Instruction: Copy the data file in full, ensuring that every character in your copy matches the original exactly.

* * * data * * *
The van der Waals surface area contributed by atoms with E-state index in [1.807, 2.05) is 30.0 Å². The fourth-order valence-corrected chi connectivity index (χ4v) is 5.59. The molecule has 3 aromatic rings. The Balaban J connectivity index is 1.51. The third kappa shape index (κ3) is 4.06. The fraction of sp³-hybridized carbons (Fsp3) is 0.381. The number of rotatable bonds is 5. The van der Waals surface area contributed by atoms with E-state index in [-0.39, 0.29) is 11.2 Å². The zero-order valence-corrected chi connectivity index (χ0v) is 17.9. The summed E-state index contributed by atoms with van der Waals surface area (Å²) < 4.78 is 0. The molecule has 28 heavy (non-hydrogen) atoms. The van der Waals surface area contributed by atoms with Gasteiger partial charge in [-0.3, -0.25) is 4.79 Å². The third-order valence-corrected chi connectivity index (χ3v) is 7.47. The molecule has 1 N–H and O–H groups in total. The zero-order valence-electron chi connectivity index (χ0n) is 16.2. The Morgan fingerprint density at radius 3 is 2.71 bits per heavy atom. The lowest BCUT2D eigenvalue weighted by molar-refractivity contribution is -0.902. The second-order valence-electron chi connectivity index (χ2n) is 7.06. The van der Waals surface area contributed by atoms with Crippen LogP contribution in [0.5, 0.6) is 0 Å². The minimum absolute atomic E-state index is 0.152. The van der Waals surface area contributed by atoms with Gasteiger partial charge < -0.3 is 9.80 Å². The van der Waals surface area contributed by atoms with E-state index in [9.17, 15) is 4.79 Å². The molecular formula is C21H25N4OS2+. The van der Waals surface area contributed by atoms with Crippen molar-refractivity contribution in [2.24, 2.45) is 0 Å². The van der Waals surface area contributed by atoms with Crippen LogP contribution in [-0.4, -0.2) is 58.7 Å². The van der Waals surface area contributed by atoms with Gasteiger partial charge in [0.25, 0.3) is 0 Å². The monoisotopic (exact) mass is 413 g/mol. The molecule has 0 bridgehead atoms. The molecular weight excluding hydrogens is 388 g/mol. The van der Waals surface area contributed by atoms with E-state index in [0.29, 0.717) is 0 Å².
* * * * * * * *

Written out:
The van der Waals surface area contributed by atoms with E-state index in [1.807, 2.05) is 30.0 Å². The fourth-order valence-corrected chi connectivity index (χ4v) is 5.59. The molecule has 3 aromatic rings. The Balaban J connectivity index is 1.51. The third kappa shape index (κ3) is 4.06. The fraction of sp³-hybridized carbons (Fsp3) is 0.381. The number of rotatable bonds is 5. The van der Waals surface area contributed by atoms with E-state index in [-0.39, 0.29) is 11.2 Å². The zero-order valence-corrected chi connectivity index (χ0v) is 17.9. The summed E-state index contributed by atoms with van der Waals surface area (Å²) < 4.78 is 0. The molecule has 28 heavy (non-hydrogen) atoms. The van der Waals surface area contributed by atoms with Gasteiger partial charge in [-0.3, -0.25) is 4.79 Å². The third-order valence-corrected chi connectivity index (χ3v) is 7.47. The molecule has 1 N–H and O–H groups in total. The zero-order valence-electron chi connectivity index (χ0n) is 16.2. The Morgan fingerprint density at radius 3 is 2.71 bits per heavy atom. The lowest BCUT2D eigenvalue weighted by molar-refractivity contribution is -0.902. The second-order valence-electron chi connectivity index (χ2n) is 7.06. The van der Waals surface area contributed by atoms with Crippen LogP contribution in [0.5, 0.6) is 0 Å². The minimum absolute atomic E-state index is 0.152. The van der Waals surface area contributed by atoms with Gasteiger partial charge < -0.3 is 9.80 Å². The van der Waals surface area contributed by atoms with E-state index in [9.17, 15) is 4.79 Å². The molecular formula is C21H25N4OS2+. The van der Waals surface area contributed by atoms with Crippen molar-refractivity contribution in [2.24, 2.45) is 0 Å². The van der Waals surface area contributed by atoms with Crippen LogP contribution in [-0.4, -0.2) is 58.7 Å². The van der Waals surface area contributed by atoms with Gasteiger partial charge in [0.25, 0.3) is 0 Å². The monoisotopic (exact) mass is 413 g/mol. The molecule has 0 bridgehead atoms. The molecular weight excluding hydrogens is 388 g/mol. The van der Waals surface area contributed by atoms with E-state index in [0.29, 0.717) is 0 Å².